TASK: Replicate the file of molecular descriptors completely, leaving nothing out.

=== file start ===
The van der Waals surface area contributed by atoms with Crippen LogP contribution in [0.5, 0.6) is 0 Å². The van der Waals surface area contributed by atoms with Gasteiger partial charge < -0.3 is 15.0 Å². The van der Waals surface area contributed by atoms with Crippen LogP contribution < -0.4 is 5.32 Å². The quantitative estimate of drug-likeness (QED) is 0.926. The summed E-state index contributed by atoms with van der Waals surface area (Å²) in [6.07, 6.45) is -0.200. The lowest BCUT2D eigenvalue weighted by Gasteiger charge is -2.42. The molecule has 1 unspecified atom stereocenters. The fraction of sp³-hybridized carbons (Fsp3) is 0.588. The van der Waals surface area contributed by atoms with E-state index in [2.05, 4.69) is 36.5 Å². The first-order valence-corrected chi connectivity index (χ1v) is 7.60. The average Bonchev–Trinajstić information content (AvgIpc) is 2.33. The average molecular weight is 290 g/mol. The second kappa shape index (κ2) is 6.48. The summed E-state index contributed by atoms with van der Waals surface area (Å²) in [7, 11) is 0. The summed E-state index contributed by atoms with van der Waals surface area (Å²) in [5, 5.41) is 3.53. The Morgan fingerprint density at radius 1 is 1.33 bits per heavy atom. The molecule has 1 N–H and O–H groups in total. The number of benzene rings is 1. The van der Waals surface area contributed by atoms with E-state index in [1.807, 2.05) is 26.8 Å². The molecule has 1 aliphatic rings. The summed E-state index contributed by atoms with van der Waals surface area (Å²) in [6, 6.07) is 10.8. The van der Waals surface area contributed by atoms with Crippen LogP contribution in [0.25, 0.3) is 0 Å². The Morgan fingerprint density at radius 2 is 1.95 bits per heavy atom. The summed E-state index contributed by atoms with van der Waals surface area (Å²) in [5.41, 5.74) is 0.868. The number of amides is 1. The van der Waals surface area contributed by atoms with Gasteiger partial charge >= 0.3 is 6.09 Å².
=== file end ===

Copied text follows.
The van der Waals surface area contributed by atoms with Crippen LogP contribution in [0.5, 0.6) is 0 Å². The van der Waals surface area contributed by atoms with Gasteiger partial charge < -0.3 is 15.0 Å². The van der Waals surface area contributed by atoms with Crippen LogP contribution < -0.4 is 5.32 Å². The quantitative estimate of drug-likeness (QED) is 0.926. The summed E-state index contributed by atoms with van der Waals surface area (Å²) in [6.07, 6.45) is -0.200. The lowest BCUT2D eigenvalue weighted by Gasteiger charge is -2.42. The molecule has 1 unspecified atom stereocenters. The fraction of sp³-hybridized carbons (Fsp3) is 0.588. The van der Waals surface area contributed by atoms with E-state index in [2.05, 4.69) is 36.5 Å². The first-order valence-corrected chi connectivity index (χ1v) is 7.60. The average Bonchev–Trinajstić information content (AvgIpc) is 2.33. The average molecular weight is 290 g/mol. The second kappa shape index (κ2) is 6.48. The summed E-state index contributed by atoms with van der Waals surface area (Å²) in [7, 11) is 0. The summed E-state index contributed by atoms with van der Waals surface area (Å²) in [5, 5.41) is 3.53. The Morgan fingerprint density at radius 1 is 1.33 bits per heavy atom. The molecule has 1 N–H and O–H groups in total. The number of benzene rings is 1. The van der Waals surface area contributed by atoms with E-state index in [1.807, 2.05) is 26.8 Å². The molecule has 1 aliphatic rings. The summed E-state index contributed by atoms with van der Waals surface area (Å²) in [6, 6.07) is 10.8. The van der Waals surface area contributed by atoms with Crippen LogP contribution in [0.25, 0.3) is 0 Å². The Morgan fingerprint density at radius 2 is 1.95 bits per heavy atom. The summed E-state index contributed by atoms with van der Waals surface area (Å²) in [5.41, 5.74) is 0.868. The number of amides is 1. The van der Waals surface area contributed by atoms with Gasteiger partial charge >= 0.3 is 6.09 Å².